The European Union has bought up to 300 million extra Covid-19 vaccine doses from US firm Moderna, European Commission chief Ursula von der Leyen said on Wednesday. The new deal, which she hailed as "good news", adds to the EU's vaccine stock as it strives to meet a target of fully vaccinating 70 percent of adults by mid-September.
The commission now has access to a "portfolio" of 2.6 billion doses of three EU-authorised vaccines and three more prospective ones, to be provided this year and next, von der Leyen told a media conference. Numerically, that is more than enough for the EU's 450 million inhabitants, with the excess going to neighbouring countries, she said.
But another reason for such a big stock was to hedge against "the possibility for the virus to mutate", as is already being seen with variants, some of which appear to be at least partially resistant to some of the current vaccines. "We will always have to be vigilant to be able, if there are escaped mutations, to fight them with improved vaccines," she said.
The terms of the new deal with Moderna, covering a firm order for 150 million doses late this year and an option for 150 million more next year, were kept secret under confidentiality clauses the commission has agreed with vaccine makers.
The bloc's 27 members face a vaccine supply crunch in the near term because of a drastic shortfall in doses from AstraZeneca. The Anglo-Swedish company is providing only 25 to 40 percent of the more than 100 million doses it had originally promised for the first quarter of this year, which were meant to jumpstart the EU's vaccination programmes.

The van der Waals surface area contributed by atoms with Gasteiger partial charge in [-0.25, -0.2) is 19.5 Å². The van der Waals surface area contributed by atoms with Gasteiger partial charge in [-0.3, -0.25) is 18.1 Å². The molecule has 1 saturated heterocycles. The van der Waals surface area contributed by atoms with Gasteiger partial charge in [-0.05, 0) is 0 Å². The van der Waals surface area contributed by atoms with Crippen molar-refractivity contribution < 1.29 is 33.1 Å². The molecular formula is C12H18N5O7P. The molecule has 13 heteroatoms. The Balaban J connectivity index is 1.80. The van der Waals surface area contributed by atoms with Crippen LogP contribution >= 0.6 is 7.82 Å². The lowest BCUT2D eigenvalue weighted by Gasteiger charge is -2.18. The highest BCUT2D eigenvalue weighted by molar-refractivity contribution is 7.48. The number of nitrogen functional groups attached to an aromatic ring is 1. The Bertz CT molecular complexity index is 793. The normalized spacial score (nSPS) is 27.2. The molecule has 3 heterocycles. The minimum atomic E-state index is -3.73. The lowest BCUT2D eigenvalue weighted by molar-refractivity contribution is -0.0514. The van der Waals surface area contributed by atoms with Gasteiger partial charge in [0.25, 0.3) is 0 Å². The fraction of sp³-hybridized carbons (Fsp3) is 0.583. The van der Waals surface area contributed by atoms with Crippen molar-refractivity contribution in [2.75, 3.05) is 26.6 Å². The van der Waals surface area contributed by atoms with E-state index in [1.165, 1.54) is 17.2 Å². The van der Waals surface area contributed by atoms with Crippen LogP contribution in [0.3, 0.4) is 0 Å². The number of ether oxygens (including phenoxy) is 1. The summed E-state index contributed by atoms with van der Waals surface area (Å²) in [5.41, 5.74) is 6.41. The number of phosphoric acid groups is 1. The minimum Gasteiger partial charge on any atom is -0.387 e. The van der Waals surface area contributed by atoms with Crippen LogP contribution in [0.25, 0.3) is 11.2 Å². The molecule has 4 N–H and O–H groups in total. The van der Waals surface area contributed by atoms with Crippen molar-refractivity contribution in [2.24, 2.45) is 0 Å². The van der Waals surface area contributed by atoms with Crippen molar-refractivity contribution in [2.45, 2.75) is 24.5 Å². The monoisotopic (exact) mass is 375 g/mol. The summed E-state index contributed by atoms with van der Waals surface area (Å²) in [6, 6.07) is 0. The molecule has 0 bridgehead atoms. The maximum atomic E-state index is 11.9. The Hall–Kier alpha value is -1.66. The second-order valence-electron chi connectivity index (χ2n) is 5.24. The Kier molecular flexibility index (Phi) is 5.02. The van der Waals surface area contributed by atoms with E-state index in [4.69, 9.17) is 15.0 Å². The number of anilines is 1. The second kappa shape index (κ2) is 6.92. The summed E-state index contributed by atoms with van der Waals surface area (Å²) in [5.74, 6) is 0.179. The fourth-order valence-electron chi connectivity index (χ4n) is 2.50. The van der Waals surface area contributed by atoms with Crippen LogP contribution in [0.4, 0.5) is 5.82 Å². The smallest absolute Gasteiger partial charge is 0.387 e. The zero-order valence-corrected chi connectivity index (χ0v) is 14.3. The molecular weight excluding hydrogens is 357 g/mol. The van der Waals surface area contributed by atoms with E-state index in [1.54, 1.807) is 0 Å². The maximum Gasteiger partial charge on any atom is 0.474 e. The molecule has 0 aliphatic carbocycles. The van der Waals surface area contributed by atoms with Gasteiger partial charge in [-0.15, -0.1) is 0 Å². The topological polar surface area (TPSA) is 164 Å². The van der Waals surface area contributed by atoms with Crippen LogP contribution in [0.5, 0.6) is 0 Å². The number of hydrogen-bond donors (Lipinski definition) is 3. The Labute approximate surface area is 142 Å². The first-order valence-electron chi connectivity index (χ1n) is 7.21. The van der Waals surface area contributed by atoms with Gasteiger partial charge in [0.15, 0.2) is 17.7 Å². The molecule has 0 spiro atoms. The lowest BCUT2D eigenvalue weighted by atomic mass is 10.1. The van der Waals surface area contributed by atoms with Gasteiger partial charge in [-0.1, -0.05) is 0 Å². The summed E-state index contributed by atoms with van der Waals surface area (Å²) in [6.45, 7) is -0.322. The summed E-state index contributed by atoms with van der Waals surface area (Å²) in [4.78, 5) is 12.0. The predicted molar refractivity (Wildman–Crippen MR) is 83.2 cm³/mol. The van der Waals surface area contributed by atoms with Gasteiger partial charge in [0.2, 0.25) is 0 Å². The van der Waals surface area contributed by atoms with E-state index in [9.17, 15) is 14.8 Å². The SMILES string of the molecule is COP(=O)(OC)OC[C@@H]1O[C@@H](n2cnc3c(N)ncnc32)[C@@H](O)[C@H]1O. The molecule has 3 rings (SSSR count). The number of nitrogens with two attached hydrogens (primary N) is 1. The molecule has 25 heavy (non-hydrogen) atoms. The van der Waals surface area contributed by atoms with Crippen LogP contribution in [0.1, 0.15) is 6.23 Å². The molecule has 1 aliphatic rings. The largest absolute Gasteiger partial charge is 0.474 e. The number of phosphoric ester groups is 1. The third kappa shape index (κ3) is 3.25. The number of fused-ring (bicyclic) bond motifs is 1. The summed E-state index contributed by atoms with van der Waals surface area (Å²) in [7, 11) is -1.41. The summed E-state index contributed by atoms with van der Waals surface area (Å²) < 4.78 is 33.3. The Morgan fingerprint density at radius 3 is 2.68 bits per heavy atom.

EU industry commissioner Thierry Breton, who is heading a commission task force to overcome supply bottlenecks, said of AstraZeneca: "I am confident they will be able to catch up." He said the production yield in a Belgian factory used by AstraZeneca was "drastically increasing" with a 50-percent rise, and output in an Italian factory was also improving.
Von der Leyen has staked her reputation on the vaccine rollout across the European Union, after having her commission take over advance purchase agreements on behalf of the member states. She has run into fierce criticism from some capitals over the stuttering start, largely due to the AstraZeneca supply problem, and has turned her attention to ensuring a stronger follow-up.
"We're still struggling to get started," she admitted, adding that a mechanism had been launched to allow member states to share doses between them once supplies permitted. She also said a new commission project, called the HERA Incubator, has been created to boost research and detect virus variants.
So far, the European Union has authorised the AstraZeneca, BioNTech/Pfizer and Moderna vaccines for use, and is considering ones from Johnson & Johnson, CureVac and Novavax. Its vaccination programme has lagged behind those of the US, Israel and Britain, but the bloc is looking to quickly scale up.
Von der Leyen said 33 million doses of the three authorised vaccines have so far been delivered to EU countries and 22 million people have received at least one dose, with seven million having received the two doses for full vaccination.